Drivers will get an official electric-only 35-mile range and an overall range of 310 miles with a full tank of petrol. Plugging the van in to charge will take just over 4 hours if your only option is a 3-pin plug, while fast charging the van through a Type 2 socket will take closer to 3 hours. As you’d expect from a hybrid vehicle, the petrol engine never directly drives the wheels, it is instead used as a generator to feed power to the motors when the battery pack drains. And I can’t help but wonder if this is sounding practical to any of my readers.
Leg 1: Hemel To Bath
The first leg of our journey was 122 miles to Bath, and we started off the day with a full 30 miles of electric charge and 150 miles of petrol range, meaning our trip out of Hemel to the M25 was on electric power. It was smooth, quiet and relaxed. About 20 miles later, the battery was drained and the petrol engine spun into life. Quiet driving was over and on went the radio to cover the noise.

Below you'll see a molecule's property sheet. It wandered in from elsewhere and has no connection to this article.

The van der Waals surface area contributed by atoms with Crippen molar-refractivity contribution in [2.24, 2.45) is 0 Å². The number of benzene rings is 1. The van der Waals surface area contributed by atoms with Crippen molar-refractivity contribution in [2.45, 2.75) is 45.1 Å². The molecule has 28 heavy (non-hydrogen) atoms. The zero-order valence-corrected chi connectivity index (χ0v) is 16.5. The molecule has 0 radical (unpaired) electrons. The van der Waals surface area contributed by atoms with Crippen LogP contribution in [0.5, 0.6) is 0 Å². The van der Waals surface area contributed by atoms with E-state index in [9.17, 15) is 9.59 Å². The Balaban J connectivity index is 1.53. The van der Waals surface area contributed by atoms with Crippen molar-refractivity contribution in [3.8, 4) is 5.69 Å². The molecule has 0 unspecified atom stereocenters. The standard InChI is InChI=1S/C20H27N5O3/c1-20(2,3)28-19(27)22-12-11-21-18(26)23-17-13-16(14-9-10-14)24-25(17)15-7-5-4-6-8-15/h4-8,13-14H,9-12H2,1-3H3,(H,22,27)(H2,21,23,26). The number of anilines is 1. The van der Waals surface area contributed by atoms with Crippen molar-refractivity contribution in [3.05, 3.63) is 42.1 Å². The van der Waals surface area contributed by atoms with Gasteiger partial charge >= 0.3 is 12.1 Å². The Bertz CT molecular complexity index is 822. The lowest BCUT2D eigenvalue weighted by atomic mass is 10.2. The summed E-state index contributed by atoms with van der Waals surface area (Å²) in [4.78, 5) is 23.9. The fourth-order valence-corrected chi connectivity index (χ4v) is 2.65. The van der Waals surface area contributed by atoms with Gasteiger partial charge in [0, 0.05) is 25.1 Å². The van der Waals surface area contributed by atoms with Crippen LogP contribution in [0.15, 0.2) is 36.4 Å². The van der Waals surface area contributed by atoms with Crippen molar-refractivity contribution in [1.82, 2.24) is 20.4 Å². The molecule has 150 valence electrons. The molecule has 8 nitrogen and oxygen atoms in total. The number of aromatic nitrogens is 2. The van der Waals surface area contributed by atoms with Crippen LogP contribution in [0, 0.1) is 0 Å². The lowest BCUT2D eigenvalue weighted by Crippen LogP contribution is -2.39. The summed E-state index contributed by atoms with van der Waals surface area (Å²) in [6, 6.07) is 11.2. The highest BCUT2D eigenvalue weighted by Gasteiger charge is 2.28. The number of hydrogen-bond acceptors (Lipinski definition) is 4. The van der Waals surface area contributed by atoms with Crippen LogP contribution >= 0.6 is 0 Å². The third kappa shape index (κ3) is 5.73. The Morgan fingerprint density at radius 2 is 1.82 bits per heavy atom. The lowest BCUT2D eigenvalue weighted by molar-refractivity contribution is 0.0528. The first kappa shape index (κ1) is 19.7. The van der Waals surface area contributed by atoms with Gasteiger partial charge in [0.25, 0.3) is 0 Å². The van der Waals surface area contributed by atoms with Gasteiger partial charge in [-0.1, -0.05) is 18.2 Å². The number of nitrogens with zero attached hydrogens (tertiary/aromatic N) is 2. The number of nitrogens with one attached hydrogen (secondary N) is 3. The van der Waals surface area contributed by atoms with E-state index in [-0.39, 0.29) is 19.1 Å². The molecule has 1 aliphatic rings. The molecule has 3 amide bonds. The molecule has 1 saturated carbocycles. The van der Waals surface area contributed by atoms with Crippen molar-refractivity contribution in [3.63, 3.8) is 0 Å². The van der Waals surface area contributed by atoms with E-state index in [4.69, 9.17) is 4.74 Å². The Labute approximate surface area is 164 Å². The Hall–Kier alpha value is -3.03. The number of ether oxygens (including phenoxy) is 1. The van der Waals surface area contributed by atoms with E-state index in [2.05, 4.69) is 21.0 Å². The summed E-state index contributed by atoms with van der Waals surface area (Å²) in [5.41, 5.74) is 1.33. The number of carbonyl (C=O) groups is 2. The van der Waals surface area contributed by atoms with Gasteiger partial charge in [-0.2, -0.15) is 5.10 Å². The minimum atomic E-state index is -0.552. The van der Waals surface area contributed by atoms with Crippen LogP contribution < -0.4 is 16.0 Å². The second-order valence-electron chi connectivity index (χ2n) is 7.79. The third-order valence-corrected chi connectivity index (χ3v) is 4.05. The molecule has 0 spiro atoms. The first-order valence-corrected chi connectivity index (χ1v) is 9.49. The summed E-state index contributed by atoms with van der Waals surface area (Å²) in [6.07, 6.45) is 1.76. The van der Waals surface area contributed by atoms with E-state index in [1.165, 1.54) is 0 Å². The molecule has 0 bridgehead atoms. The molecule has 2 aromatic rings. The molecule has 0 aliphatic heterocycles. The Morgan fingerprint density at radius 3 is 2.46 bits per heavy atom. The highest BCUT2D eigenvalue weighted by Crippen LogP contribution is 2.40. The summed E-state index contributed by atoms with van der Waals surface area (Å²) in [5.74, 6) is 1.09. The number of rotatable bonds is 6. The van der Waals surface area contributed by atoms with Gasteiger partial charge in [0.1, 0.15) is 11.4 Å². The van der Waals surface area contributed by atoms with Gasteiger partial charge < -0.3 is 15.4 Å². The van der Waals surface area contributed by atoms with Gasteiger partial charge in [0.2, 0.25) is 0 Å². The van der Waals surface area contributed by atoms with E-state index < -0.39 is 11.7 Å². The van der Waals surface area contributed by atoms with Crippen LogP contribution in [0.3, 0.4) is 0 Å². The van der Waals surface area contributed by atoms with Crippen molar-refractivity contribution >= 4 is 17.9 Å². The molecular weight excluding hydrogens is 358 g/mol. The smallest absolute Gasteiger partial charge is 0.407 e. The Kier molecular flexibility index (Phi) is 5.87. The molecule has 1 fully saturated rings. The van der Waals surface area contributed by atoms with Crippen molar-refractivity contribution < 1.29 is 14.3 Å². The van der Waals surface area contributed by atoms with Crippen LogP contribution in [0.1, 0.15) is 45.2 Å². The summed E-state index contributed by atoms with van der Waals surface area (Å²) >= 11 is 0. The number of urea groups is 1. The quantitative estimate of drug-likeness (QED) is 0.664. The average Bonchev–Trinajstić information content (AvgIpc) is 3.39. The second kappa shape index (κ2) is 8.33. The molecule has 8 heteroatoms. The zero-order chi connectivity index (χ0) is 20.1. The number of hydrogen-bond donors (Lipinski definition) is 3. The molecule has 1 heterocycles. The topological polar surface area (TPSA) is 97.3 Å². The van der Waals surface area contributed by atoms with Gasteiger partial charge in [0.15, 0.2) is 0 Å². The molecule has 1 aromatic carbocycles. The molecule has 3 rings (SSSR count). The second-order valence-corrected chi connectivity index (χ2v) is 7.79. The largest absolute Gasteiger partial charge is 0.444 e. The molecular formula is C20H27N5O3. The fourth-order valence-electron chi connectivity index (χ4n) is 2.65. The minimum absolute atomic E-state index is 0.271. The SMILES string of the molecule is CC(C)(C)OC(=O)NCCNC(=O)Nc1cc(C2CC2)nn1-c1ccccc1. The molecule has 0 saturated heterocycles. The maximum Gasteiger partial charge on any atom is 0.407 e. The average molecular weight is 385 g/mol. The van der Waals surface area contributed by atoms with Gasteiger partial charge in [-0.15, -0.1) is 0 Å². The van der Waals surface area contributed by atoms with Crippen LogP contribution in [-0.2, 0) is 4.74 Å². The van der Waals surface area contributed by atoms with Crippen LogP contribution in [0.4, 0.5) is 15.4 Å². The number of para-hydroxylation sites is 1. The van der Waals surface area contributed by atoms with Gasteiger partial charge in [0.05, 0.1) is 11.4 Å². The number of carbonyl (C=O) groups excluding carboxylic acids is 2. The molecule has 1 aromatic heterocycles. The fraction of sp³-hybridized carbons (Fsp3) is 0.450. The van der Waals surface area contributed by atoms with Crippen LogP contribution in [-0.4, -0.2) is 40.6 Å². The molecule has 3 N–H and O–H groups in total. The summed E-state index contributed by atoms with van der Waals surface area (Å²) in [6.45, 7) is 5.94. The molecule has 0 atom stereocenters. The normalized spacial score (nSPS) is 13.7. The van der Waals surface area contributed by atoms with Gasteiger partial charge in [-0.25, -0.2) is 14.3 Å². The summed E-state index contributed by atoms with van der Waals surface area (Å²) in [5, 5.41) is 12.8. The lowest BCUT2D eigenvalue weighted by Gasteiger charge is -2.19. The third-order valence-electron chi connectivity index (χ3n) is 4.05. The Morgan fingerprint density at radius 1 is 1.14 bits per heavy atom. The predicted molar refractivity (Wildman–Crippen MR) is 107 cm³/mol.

Despite having an indicated 30 miles of electric range, we’d only covered around 23 miles by the time we were switched to petrol power. I felt a big difference in driving feeling - electric power offered a refined and reassuringly weighty drive, whereas petrol power made the vehicle feel sluggish and cornering became slightly wobbly.
However, the comfort levels and cabin experience are everything you know and love from the Transit Custom. Ford has van interiors nailed - everything is within an arm’s reach and the infotainment screen is big, bold and incredibly easy to use. You can’t beat a Transit Custom in the places it excels, and those are the cabin, its looks and excellent cargo area. The model I was driving looked especially sharp in the classic Ford metallic burnt orange paintwork and we turned a fair few heads.